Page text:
Terms of Employment Contracts

The rules of employment contracts are similar to the rules of contract in general. For example, as per the freedom of contract, one is fully entitled to choose whether or not they want to enter into a contract. This applies to employment contracts as well. Employers are free to decide whether or not they want to enter into a contract with you i.e. hire you. Just like in regular contracts, the principles of offer, acceptance, consensus ad idem, etc are necessary to form an employment contract. An employer cannot unilaterally impose a contractual term onto an employee.


Here is a broad overview of various topics in labour and employment law. This would come out predominantly from a Canadian context.

If you work for somebody, then by definition you have an employment contract, i.e. the common law contract of employment. Generally, there is an explicit contract written out between employer and employee, other times the contract is just implied to exist at common law. The common law contract of employment is basic which is why employees prefer to negotiate a collective bargaining agreement. That being said, the courts have attempted to build a “floor of rights” into the common law contract of employment. A barrier they have encountered is that there is no room for the common law and statute to develop in tandem, i.e. if a right is covered as per statute then that right cannot exist at common law.

The common law contract of employment is poor because at common law there aren’t many developments that create substantive or procedural rights for employees, there is a huge imbalance of power between employers and employees which undermine the freedom to contract; civil litigation is a costly and time-consuming process.

Employee Status in Common law Contract

The common law contract of employment only applies to employees. Independent contractors are not subject to the common law protections of the common law contract of employment (because it is believed that independent contractors are better situated economically to protect their own interests). Thus the first threshold question is often to determine if the plaintiff is an employee. The leading test to distinguish employees from independent contractors is the Montreal v. Montreal Locomotive Works Test:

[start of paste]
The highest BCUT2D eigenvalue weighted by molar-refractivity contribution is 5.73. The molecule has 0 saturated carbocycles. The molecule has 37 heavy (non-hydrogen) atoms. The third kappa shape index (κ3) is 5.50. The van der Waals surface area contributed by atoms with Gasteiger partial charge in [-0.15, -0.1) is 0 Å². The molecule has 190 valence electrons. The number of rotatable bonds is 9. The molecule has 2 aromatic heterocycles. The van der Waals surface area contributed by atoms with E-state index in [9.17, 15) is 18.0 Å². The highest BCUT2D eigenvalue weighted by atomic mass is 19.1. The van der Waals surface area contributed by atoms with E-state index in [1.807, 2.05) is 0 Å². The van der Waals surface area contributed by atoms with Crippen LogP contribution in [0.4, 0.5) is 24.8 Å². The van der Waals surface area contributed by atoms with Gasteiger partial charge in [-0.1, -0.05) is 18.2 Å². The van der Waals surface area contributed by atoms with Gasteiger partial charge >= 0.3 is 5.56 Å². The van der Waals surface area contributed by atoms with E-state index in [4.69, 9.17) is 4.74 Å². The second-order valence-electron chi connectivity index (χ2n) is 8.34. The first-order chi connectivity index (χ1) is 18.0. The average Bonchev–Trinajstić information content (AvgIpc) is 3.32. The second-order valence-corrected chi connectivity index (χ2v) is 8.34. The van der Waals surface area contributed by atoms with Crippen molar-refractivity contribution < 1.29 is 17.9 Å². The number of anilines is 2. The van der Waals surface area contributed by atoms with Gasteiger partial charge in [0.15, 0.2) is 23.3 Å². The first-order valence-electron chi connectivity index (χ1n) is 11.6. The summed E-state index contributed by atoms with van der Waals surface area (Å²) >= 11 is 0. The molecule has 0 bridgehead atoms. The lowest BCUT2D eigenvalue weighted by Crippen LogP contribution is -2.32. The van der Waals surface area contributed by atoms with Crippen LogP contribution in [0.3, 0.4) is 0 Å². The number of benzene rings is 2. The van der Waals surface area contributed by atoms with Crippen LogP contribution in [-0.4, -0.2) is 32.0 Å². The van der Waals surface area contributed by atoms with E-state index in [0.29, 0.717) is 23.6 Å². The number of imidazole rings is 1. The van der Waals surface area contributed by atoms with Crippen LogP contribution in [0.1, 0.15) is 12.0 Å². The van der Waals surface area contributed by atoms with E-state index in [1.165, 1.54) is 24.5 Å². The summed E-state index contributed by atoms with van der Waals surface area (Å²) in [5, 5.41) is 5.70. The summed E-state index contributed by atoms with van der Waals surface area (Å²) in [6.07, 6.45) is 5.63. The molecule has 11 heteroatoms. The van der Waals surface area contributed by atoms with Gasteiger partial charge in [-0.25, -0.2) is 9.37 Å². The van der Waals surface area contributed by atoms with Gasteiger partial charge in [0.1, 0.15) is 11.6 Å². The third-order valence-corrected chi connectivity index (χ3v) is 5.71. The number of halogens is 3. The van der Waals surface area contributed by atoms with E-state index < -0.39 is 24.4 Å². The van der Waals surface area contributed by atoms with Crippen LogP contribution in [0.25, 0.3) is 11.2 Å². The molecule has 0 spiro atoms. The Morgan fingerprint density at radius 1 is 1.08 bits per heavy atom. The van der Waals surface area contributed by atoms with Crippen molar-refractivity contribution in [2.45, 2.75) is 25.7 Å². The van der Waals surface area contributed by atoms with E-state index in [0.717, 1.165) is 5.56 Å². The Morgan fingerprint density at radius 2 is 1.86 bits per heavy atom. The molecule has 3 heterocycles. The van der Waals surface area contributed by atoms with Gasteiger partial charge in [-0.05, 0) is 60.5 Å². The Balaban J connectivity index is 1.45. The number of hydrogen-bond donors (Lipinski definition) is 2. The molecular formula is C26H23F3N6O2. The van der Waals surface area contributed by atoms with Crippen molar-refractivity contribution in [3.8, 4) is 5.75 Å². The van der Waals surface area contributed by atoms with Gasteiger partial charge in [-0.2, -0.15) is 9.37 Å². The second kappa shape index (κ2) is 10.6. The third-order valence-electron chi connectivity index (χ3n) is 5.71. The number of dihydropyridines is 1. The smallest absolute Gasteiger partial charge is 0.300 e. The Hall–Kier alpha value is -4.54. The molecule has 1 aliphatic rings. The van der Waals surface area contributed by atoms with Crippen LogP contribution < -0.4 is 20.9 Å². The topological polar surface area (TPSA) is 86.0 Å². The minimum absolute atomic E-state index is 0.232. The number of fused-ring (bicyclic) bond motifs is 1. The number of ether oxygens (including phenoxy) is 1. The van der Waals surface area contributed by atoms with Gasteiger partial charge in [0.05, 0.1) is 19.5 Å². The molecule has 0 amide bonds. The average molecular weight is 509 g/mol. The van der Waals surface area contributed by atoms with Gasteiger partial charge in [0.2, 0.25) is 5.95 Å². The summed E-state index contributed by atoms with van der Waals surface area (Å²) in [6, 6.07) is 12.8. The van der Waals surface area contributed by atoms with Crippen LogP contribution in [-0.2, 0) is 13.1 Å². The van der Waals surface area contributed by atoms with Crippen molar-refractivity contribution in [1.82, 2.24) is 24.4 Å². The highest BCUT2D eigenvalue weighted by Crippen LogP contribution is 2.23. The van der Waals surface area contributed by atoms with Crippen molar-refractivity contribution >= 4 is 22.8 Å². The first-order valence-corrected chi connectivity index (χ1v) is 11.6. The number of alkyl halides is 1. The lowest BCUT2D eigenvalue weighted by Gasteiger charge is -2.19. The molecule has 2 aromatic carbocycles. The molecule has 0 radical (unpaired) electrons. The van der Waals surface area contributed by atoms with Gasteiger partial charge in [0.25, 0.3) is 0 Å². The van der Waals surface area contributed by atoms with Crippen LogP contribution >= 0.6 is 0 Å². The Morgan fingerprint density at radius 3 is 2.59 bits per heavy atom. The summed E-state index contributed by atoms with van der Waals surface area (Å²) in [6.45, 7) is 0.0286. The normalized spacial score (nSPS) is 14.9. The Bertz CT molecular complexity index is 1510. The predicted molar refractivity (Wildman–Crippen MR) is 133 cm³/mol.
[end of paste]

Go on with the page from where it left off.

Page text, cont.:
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Introduction to the Tort of Negligence

Here are some introductory points on the tort of negligence.

The Elements of a Negligence Action –

Remember, the plaintiff usually has the burden of proving the first five, while the defendant has the burden of proving the sixth.

1. Duty of Care (limiting step) – there are policy considerations that can lead to the finding and non finding of a duty of care; this duty of care exists when it is reasonably foreseeable that your actions will have an effect on another person.

2. Standard of Care and its Breach – in most (but not all) negligence actions, the standard of care is the reasonable person standard .

3. Causation – has the breach of the duty of care caused an injury to the plaintiff? But for the breach of the duty of care, would the injury have occurred?

4. Remoteness of Damages (limiting step) – also called legal causation; if the damages are found to be too remote from the breach of the standard of care, then the plaintiff will not win the case.

5. Actual Loss – without loss, the plaintiff will not be successful (as opposed to intentional torts)

6. Defences – voluntary assumption of risk, illegality